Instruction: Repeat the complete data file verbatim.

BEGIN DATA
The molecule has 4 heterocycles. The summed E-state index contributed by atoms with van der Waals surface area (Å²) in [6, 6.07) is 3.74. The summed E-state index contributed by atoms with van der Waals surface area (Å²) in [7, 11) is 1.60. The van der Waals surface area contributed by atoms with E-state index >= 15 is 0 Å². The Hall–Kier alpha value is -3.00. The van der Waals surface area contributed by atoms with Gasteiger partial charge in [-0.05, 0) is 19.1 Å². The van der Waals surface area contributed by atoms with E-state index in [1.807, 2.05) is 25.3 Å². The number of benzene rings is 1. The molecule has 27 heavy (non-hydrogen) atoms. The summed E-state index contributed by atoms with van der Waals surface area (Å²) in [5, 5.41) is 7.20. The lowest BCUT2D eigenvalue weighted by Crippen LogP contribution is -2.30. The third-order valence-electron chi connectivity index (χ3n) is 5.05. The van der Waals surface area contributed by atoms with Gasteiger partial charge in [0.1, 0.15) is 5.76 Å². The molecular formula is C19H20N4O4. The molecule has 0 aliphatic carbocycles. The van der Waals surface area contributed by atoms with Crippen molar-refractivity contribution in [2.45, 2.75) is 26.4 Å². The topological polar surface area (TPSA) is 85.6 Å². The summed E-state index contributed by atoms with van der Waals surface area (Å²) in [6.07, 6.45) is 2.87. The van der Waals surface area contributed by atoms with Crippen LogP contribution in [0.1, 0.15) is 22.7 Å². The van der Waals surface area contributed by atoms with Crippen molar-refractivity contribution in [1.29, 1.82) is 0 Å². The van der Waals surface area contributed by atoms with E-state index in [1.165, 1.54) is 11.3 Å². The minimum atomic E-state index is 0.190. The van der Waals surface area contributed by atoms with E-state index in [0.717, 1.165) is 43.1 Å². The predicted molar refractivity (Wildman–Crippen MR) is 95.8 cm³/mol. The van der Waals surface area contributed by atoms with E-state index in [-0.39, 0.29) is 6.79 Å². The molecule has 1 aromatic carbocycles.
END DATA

The molecule has 4 heterocycles. The summed E-state index contributed by atoms with van der Waals surface area (Å²) in [6, 6.07) is 3.74. The summed E-state index contributed by atoms with van der Waals surface area (Å²) in [7, 11) is 1.60. The van der Waals surface area contributed by atoms with E-state index >= 15 is 0 Å². The Hall–Kier alpha value is -3.00. The van der Waals surface area contributed by atoms with Gasteiger partial charge in [-0.05, 0) is 19.1 Å². The van der Waals surface area contributed by atoms with E-state index in [1.807, 2.05) is 25.3 Å². The number of benzene rings is 1. The molecule has 27 heavy (non-hydrogen) atoms. The summed E-state index contributed by atoms with van der Waals surface area (Å²) in [5, 5.41) is 7.20. The lowest BCUT2D eigenvalue weighted by Crippen LogP contribution is -2.30. The third-order valence-electron chi connectivity index (χ3n) is 5.05. The van der Waals surface area contributed by atoms with Gasteiger partial charge in [0.1, 0.15) is 5.76 Å². The molecular formula is C19H20N4O4. The molecule has 0 aliphatic carbocycles. The van der Waals surface area contributed by atoms with Crippen molar-refractivity contribution in [2.45, 2.75) is 26.4 Å². The topological polar surface area (TPSA) is 85.6 Å². The summed E-state index contributed by atoms with van der Waals surface area (Å²) in [6.07, 6.45) is 2.87. The van der Waals surface area contributed by atoms with Crippen LogP contribution in [0.1, 0.15) is 22.7 Å². The van der Waals surface area contributed by atoms with Crippen molar-refractivity contribution in [1.29, 1.82) is 0 Å². The van der Waals surface area contributed by atoms with E-state index in [1.165, 1.54) is 11.3 Å². The minimum atomic E-state index is 0.190. The van der Waals surface area contributed by atoms with E-state index in [0.717, 1.165) is 43.1 Å². The predicted molar refractivity (Wildman–Crippen MR) is 95.8 cm³/mol. The van der Waals surface area contributed by atoms with E-state index in [-0.39, 0.29) is 6.79 Å². The molecule has 1 aromatic carbocycles.